3. Tuesday 22nd August: I was supposed to go to Shivaji Park from Chedhanagar for which I had to catch a 354. Accordingly a 354 came, but i disregarded it cos it was jam packed. Right behind it was a 368 Ltd with the board Prabhodhankar Thackrey Chowk which I remembered having seen somewhere. I assumed that it would go to Dadar and asked for a ticket. The conductor stared at me and said, "Age 354 hai. Woh Shivaji Park jaati hai. Usko chod ke, mere bus main chadke, meresehi Shivaji park ka ticket maang raha hai!!!! Utro agle stop main...." (There is a 354 in front which goes to shivaji park. you leave that bus, get into mine and to top it all, you ask for a ticket to shivaji park.. Get out!!!!)

4. Wednesday 23rd August: On the way back from kalanagar, i got into a 373 Ltd which would drop me at a place near home called Amarmahal. And as fate would have it, the bus broke down at Sion-Trombay Road near Chembur colony. Great!!! Soon the announcement went, "All guys get out and push the bus". And so dear reader, it is because of this noble endeavour that i have performed that i am writing this blog with great difficulty.....

Wonder whats in store for me on Thursday the 24th of August.................

Tuesday, August 15, 2006

Bimba

Confusion about one's TRUE identity can be frustrating at times. Specially if you are forced to defend the identifying factors (irrespective of their proportion) and sometimes make a choice at the cost of the others.

I am referring to my roots. Hailing from Palghat, speaking Tamil at home and staying in Bangalore for 20 years should be an advantage in my opinion. But at certain times, the devil raises his/her head and plants the question, "Where do you belong?" At other times like say, when the membership of the different language sanghas in IIT Delhi is concerned, the question that arises is "Which sangha do I become a member of?" Obviously, becoming a member in all the different sanghas (I am referring to the Kerala Sangham, Tamil Mandram and the Kannada Sangha, which for some strange reason was christened Aravali Kannada Sangha.) was not feasible keeping the wallet factor in mind. (all these sanghas charged approximately Rs. 100-150 per year, a princeley amount for a student). Hence, one had to choose. My reason to join the Tamil Mandram was due to the fact that most of the guys living in my wing were Tamils and i had met all of them and even had a nice jolly friendship with most of them. In contrast, I hardly knew any one who spoke kannada on campus. The kannada sangha hardly promoted its activities (if they had them) and when I did get to know a few Kannada guys, it was too late!! I had already committed my cash.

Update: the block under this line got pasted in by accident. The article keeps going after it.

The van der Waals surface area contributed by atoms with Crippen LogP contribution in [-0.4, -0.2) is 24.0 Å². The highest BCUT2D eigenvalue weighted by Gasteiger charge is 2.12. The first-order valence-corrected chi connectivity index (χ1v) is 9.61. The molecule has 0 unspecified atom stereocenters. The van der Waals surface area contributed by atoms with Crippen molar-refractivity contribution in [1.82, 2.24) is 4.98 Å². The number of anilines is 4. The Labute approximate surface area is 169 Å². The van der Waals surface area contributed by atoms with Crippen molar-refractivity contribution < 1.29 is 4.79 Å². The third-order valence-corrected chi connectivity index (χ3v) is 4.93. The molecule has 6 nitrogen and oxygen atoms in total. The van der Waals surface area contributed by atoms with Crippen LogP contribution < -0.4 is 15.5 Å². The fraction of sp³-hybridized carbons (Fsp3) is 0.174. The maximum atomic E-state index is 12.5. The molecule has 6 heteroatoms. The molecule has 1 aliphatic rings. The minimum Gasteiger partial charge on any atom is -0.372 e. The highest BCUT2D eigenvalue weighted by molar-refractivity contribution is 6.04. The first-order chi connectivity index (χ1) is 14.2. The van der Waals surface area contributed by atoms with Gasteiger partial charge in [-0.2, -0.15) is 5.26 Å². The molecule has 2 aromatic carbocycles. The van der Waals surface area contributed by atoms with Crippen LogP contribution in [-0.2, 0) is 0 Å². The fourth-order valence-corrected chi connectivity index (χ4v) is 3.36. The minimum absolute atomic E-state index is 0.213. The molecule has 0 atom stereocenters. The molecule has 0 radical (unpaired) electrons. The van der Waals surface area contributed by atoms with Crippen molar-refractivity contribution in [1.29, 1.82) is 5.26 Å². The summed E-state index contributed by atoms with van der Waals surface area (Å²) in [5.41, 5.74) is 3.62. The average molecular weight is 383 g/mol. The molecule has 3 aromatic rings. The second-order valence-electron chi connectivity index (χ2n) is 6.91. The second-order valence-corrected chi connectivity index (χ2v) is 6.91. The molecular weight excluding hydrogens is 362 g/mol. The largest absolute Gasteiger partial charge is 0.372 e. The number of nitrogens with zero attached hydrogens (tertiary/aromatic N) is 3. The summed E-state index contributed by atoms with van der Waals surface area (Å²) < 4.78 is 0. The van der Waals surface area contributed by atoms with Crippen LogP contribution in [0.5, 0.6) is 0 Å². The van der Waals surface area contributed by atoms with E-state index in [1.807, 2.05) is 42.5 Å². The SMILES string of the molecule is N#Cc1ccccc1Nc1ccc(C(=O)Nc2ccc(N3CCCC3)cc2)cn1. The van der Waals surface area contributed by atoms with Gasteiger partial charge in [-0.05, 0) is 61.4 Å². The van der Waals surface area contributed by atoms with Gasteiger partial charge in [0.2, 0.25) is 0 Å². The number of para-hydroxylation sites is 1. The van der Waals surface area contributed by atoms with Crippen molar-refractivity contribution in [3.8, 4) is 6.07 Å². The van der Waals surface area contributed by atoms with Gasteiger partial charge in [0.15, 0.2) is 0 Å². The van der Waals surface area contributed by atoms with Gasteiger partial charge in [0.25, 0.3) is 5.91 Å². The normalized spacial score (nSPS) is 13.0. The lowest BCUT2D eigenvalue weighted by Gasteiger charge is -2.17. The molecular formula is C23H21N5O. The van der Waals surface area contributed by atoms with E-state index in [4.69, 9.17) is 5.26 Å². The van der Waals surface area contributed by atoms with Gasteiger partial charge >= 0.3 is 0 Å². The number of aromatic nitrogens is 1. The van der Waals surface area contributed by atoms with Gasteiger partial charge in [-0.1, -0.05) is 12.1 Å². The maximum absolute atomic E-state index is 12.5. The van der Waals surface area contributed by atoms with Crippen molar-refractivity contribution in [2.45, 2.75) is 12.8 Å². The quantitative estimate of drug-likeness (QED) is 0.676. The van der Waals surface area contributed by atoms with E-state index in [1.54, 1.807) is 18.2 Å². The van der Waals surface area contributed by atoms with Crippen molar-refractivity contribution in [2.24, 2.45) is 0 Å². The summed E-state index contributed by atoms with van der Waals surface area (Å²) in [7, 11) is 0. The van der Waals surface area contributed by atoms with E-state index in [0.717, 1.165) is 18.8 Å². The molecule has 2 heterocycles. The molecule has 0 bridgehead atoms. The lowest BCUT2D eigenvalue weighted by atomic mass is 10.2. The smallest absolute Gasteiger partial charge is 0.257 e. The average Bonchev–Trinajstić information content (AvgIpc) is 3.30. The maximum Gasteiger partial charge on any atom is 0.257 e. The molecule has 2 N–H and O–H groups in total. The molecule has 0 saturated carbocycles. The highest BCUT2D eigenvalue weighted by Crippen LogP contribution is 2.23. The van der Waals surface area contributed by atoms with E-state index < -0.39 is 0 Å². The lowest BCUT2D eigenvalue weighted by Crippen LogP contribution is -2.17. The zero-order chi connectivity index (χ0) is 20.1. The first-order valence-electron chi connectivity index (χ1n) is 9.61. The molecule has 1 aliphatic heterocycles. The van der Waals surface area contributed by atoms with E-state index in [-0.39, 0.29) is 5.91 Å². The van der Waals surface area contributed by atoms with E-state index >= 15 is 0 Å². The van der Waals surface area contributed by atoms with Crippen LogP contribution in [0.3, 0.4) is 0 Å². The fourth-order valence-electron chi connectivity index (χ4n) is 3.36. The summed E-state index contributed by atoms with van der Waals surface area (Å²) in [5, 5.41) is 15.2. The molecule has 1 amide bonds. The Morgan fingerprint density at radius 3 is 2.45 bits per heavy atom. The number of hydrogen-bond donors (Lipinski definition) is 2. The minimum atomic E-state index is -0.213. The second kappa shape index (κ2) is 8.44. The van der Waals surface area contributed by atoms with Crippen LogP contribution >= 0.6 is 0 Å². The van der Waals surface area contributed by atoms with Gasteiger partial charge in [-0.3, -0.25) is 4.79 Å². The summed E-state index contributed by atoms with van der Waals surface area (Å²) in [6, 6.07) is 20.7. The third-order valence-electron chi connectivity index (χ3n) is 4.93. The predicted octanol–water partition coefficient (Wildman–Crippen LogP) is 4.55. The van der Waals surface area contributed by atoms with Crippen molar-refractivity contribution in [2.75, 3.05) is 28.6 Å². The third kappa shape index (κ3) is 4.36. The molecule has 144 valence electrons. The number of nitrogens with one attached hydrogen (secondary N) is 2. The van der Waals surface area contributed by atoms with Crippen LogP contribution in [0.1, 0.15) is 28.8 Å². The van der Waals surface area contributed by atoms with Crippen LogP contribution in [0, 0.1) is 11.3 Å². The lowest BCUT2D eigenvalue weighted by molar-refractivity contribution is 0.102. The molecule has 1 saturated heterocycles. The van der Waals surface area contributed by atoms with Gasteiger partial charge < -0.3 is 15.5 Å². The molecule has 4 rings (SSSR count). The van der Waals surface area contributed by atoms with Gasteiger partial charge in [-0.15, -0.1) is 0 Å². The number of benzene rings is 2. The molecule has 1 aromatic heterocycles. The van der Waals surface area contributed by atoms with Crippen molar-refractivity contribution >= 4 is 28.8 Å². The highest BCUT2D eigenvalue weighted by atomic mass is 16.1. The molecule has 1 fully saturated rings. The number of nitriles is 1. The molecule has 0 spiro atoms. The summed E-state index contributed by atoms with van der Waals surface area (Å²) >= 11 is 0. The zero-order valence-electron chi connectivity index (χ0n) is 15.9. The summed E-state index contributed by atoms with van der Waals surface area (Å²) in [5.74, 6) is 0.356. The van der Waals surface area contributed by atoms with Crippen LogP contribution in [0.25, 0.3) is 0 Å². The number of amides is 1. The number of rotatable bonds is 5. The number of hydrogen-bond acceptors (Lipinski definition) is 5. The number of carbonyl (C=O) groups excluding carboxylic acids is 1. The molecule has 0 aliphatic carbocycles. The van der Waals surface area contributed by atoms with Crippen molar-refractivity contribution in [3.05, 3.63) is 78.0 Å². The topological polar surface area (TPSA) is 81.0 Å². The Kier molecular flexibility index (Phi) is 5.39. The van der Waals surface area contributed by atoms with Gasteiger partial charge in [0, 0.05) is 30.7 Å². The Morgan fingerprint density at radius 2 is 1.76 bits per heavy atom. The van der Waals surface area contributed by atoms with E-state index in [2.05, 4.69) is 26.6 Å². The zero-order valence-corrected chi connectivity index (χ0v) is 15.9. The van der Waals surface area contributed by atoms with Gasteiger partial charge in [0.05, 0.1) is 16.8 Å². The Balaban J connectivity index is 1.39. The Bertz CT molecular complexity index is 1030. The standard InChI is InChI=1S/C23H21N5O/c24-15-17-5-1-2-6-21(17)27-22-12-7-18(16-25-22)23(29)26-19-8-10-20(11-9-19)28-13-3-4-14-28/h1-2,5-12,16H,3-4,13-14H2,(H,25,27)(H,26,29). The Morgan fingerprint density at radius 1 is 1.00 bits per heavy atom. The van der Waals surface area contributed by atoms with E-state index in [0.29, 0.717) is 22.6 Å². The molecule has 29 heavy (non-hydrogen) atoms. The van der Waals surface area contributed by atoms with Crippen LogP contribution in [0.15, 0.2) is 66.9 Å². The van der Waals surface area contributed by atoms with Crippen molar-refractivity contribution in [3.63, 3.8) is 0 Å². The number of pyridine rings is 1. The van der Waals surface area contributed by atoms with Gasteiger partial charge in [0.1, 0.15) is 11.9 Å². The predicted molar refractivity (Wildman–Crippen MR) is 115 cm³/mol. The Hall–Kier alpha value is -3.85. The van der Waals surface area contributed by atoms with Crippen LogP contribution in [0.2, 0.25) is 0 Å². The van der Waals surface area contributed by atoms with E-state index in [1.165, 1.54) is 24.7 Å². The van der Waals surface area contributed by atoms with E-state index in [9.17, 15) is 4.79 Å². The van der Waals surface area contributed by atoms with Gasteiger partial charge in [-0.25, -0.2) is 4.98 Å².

Thus, it was with a feeling of guilt at having betrayed kannada that i went to the book exhibition at pragati maidan in delhi in january this year. The english section was given my best effort and I ended up purchasing Foucault's Pendulum and The Mandala of Sherlock Holmes. I then decided that i had to purchase a kannada book. if I were to lie, I wanted to purchase a Kannada book because i had interest in kannada literature. On the contrary...the feeling of betrayal was gnawing inside me and plus, I wanted to show off in the hostel. Accordingly I went ahead and purchased a few plays by Girish Karnad.

As Jan went into Feb, Feb into March, then April, May and even June and July, I found that i had covered only Foucault's pendulum...I then put my hand inside my bag and extracted the first book that I found, and it turned out to be "Bimba Mattu Itara Natakagalu" (Bimba and Other Plays) by Girish Karnad and Mahesh Elakuncharvar.

The first play in this collection is Bimba meaning reflection. It is a title that refers to the reflections of the protagonist Manjula Naik a renowned Kannada writer. The play opens in a setting where she is providing an introduction to the serialization of her latest work, which is surprisingly in English and very well written. It is about a beautiful talented woman who is paralysed waist down, is extremely talented and is very nice by nature.

Once the introduction is done and manjula is about to leave the studio, something strange happens and her image appears on screen and then begins the best introspective investigative piece of writing that I have read till now. manjula's image is her conscience which probes her logically and peels her layer by layer, exposing her frailties, her hatred and jealousy for her sister and finally makes her admit something (I will not spoil the thrill) which one would least have expected.

More than anything, I am of course impressed by the language used, but also appalled at the fact that I have missed out so much in the only southern regional language that i am literate in. During course of reading the play, there were a few sentences that i feel will hit you instantly. I am reproducing them below:

1. "Naanu..andare neenu.." {Me....implies its you..} --> this reminds me of a poem called Me kidnaps me or something to that effect authored by Nitin Kashmikandy in NITK.
2. 'aake tonkadinda kelagina bhagadalli nirjeevavagiddalu. paralysed. daihika sambanda sadhyave iralilla" {She was paralysed waist down. There was no chance of her having sex}

3. "Ee sala, nanage ondu maatra anukoola ittu. Aake sattu hogiddalu. Naanu badukidde" {I had only one advantage. She was dead, I was alive}
4. "naanu english lekhaki malini naik. nanna akka, suprasiddha kannada kategarthi manjula naik nanna kadambariyannu odidodane naashavagi hogi naanagi hosa avatara talidalu. She has morphed into me." {I am the english author malini naik. my elder sister, the famous kannada novelist has disintegrated and assumed a new form after reading my novel. She has morphed into me}